15. 15.

    Davenport HW: Ethanol damage to canine oxyntic glandular mucosa. Proc Soc Exp Biol Med 126:657–662, 1967

    Google Scholar 

  16. 16.

    Geall MG, Phillips SF, Summerskill WHJ: Profile of gastric potential difference in man. Effects of aspirin, alcohol, bile and endogenous acid. Gastroenterology 58:437–443, 1970

    Google Scholar 

  17. 17.

    Wallace JL, Morris GP, Krausse EJ, Greaves SE: Reduction by cytoprotective agents of ethanol-induced damage to the rat gastric mucosa: a correlated morphological and physiological study. Can J Physiol Pharmacol 60:1686–1699, 1982

    Google Scholar 

  18. 18.

    Miller TA, Kraemer BB, Henagen JM, Foucar E: Topical 16,16-dimethyl prostaglandin E2: Effect on gastric morphology, hydrogen ion loss and bicarbonate secretion. Dig Dis Sci 28:641–648, 1983

    Google Scholar 

  19. 19.

    Larsen KR, Moody FG: 16,16-Dimetyl PGE2 and HCO3 efflux. Dig Dis Sci 28:649–650, 1983

    Google Scholar 

  20. 20.

    Wallace JL: “Cytoprotection”—define it or dispose of it. Dig Dis Sci 31:667, 1986

    Google Scholar 

  21. 21.

    Deregnaucourt J, Code CF: Increased resistance to the gastric mucosal barrier to barrier breakers in the rat. Gastroenterology 77:309–312, 1979

    Google Scholar 

  22. 22.

    Miller TA, Henagan JM: Indomethacin decreases resistance of gastric barrier to disruption by alcohol. Dig Dis Sci 29:141–149, 1984

    Google Scholar 

  23. 23.

    Sue MW, Guth PH: A fluorescentin vivo microscopic method to assess surface mucosal integrity in the rat stomach. Gastroenterology 89:415–420, 1985

    Google Scholar 

  24. 24.

    Kuo J, Shanbour LL, Sernka TJ: Effect of ethanol on permeability and ion transport in the isolated dog stomach. Am J Dig Dis 19:818–824, 1974

    Google Scholar 

  25. 25.

    Eastwood GL, Kirchner JP: Changes in the fine structure of mouse gastric epithelium produced by ethanol and urea. Gastroenterology 67:71–84, 1974

    Google Scholar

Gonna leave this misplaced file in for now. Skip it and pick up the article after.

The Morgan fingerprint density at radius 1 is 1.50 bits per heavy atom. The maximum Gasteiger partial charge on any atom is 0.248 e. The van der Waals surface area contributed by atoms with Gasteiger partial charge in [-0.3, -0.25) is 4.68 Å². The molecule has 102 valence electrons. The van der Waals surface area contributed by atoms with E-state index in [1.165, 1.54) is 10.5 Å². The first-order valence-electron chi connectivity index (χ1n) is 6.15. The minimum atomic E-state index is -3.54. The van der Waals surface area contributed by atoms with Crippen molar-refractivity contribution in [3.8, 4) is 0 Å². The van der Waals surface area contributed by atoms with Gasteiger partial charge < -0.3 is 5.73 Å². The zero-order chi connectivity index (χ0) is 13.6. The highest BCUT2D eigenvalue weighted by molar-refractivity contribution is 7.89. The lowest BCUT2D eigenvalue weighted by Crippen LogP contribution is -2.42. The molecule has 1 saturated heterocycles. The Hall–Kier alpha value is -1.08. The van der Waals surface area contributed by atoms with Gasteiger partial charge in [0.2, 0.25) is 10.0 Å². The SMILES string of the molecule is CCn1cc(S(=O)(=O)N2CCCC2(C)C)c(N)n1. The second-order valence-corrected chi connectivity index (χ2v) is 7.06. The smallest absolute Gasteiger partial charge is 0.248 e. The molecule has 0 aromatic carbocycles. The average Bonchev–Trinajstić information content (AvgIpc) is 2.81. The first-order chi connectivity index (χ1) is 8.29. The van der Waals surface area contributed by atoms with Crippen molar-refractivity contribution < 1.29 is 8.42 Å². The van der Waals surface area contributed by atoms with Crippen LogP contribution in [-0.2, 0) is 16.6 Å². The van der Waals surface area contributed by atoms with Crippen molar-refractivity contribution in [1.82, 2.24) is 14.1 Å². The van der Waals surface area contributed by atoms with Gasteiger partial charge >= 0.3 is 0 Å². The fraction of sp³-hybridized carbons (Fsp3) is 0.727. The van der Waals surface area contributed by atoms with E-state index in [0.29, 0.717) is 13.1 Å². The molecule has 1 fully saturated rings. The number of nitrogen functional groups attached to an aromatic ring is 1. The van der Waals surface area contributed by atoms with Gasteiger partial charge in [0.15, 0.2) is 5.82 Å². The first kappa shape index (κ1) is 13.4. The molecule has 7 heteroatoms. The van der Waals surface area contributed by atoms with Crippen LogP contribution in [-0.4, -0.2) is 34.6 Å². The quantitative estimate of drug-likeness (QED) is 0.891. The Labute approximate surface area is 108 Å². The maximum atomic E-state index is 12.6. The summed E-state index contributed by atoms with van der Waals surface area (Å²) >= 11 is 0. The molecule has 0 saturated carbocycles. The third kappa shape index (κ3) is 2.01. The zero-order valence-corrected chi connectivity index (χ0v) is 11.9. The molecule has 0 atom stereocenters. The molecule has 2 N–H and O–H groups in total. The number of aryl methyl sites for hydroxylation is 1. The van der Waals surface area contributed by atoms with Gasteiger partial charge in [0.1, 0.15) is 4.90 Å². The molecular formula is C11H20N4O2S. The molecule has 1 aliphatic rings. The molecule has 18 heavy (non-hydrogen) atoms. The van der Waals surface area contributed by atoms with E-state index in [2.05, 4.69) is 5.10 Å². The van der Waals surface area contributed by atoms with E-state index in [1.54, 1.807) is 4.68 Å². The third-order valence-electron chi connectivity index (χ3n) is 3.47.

26. 26.

    Rainsford KD, Willis C: Relationship of gastric mucosal damage induced in pigs by antiinflammatory drugs to their effects on prostaglandin production. Dig Dis Sci 27:624–635, 1982

    Google Scholar 

  27. 27.

    Ito S, Lacy ER: Morphology of rat gastric mucosal damage, defense and restitution in the presence of luminal ethanol. Gastroenterology 88:250–260, 1985

    Google Scholar 

  28. 28.

    Lacy ER: Gastric mucosal resistance to a repeated ethanol insult. Scand J Gastroenterol 20 (Suppl 110):63–72, 1985

    Google Scholar 

  29. 29.

    Bolton JP, Cohen MM: Effect of repeated aspirin administration on the gastric mucosal barrier and cell turnover. J Surg Res 23:251–256, 1977

    Google Scholar 

  30. 30.

    Slomiany BL, Jerzy Glass GB, Kojima K, Banas-Gruszka Z, Slomiany A: Effect of lysolecithin on the constituents of gastric mucus. Mucus in health and disease. Adv Exp Med Biol 2:163–174, 1982

    Google Scholar 

  31. 31.

    Perry MA, Crook WJ, Granger DN: Permeability of gastric capillaries to small and large molecules. Am J Physiol 241:G478–486, 1981

    Google Scholar 

  32. 32.

    Saunders L: Molecular aggregation in aqueous dispersions of phosphatidyl- and lysophosphatidylcholines. Biochim Biophys Acta 125:70–74, 1966

    Google Scholar 

Download references

Author information



Corresponding author

Correspondence to Dewey H. Neiderhiser PhD.

Additional information

This work was supported by funds from the Research Service of the Veterans Administration.

Rights and permissions

Reprints and Permissions

About this article

Cite this article

Neiderhiser, D.H., Maksem, J. Gastric mucosal damage induced by combination of ethanol and lysophosphatidylcholine. Digest Dis Sci 32, 628–640 (1987).

Download citation

Key Words

  • gastric ulcer
  • ethanol-induced
  • lysophosphatidylcholine
  • guinea pig